Sometimes we feel we must hide ourselves from others and especially from God; but the Lord declares: “you are made perfect.” It is not what we have done, but that we have been purchased with a steep price, and are washed completely clean by the blood of our Lord. God declares us “righteous” because we are his “saints.” We belong to none but him. He has gathered us under his wings, and we are clothed by him. Instead of rampaging in our own little world in the midst of chaos and uncertainty, God has said the world belongs to him, and we are made perfect in him. You are safe in the Lord. You do not lack any good thing (v. 9, 10). God sees your afflictions, but he is active, and he delivers (v.19). Nothing will harm you, because he has paid the price of redemption.
What should we do? The psalmist did not tell us how to fix our problems, but called us to act according to our identity: fear the Lord (v. 9). Be in awe of him. This holy God cares about me, a wicked sinner. So great is his unconditional love that he sent his only Son to die on the cross for me. How can I not trust and surrender myself to this loving Savior? We do not need to blockade ourselves in our own little world, pretending to live in a fortress. Instead, God gently reminds us, “You are safe in me. I am your God.” God calls us to fear him, and, amazingly, it is fear of God that ends all fears. Our fortress, built on the solid cornerstone of Christ, is personally protected by the Sovereign King. With this awe towards God, our King and Father, our response is to look to him, to seek refuge in him, and to praise him – regardless of our circumstances. We are already in his fortress and under his protection. He is our great Shepherd, who lives among us.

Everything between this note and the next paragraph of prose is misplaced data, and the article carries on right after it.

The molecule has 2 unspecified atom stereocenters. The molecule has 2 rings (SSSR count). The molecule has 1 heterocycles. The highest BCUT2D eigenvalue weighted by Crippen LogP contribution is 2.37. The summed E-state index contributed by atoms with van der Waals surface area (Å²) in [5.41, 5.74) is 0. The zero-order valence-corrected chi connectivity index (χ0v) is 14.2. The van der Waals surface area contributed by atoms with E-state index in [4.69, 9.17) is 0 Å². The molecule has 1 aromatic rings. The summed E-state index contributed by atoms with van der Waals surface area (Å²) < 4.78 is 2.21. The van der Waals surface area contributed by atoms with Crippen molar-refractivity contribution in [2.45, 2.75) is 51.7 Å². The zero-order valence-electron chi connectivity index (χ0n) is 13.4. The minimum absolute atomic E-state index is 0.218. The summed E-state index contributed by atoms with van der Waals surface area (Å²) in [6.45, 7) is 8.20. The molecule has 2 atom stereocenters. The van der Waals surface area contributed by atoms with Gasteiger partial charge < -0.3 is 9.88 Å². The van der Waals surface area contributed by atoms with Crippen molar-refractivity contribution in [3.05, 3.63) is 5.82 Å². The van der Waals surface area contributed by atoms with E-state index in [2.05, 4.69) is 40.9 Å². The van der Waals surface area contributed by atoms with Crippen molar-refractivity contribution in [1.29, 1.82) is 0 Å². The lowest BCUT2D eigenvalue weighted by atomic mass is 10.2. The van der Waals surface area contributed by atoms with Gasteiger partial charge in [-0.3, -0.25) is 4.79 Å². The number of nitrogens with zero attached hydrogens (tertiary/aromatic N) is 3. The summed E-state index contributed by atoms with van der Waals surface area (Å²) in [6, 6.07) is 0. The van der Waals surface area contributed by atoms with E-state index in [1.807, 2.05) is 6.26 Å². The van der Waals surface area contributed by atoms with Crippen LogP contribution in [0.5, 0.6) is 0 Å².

With this reality in mind, we can praise him with all our hearts.
My Cup Overflows is a pseudonym for a Biblical counselor with 20 years of counseling experience. She and her family live in eastern China.
Our Heavenly Father,
You are the King of Kings and Lord of Lords, yet you stoop down to rescue and love me. Thank you for being my Father and my Redeemer. You protect me from any harm, and cover all my shame. You call me precious, and bless me with everything I need, yet often I am not satisfied and wander away, aimlessly trying to grab everything that seems pleasing to my eyes. Lord, help me continue to dwell in this intimate relationship with you, and to return to the cross when I wander. Help me to fear and fix my eyes on you, because you are my God and Savior. May I use my life to sing praises to you.
In the name of our Lord Jesus. Amen.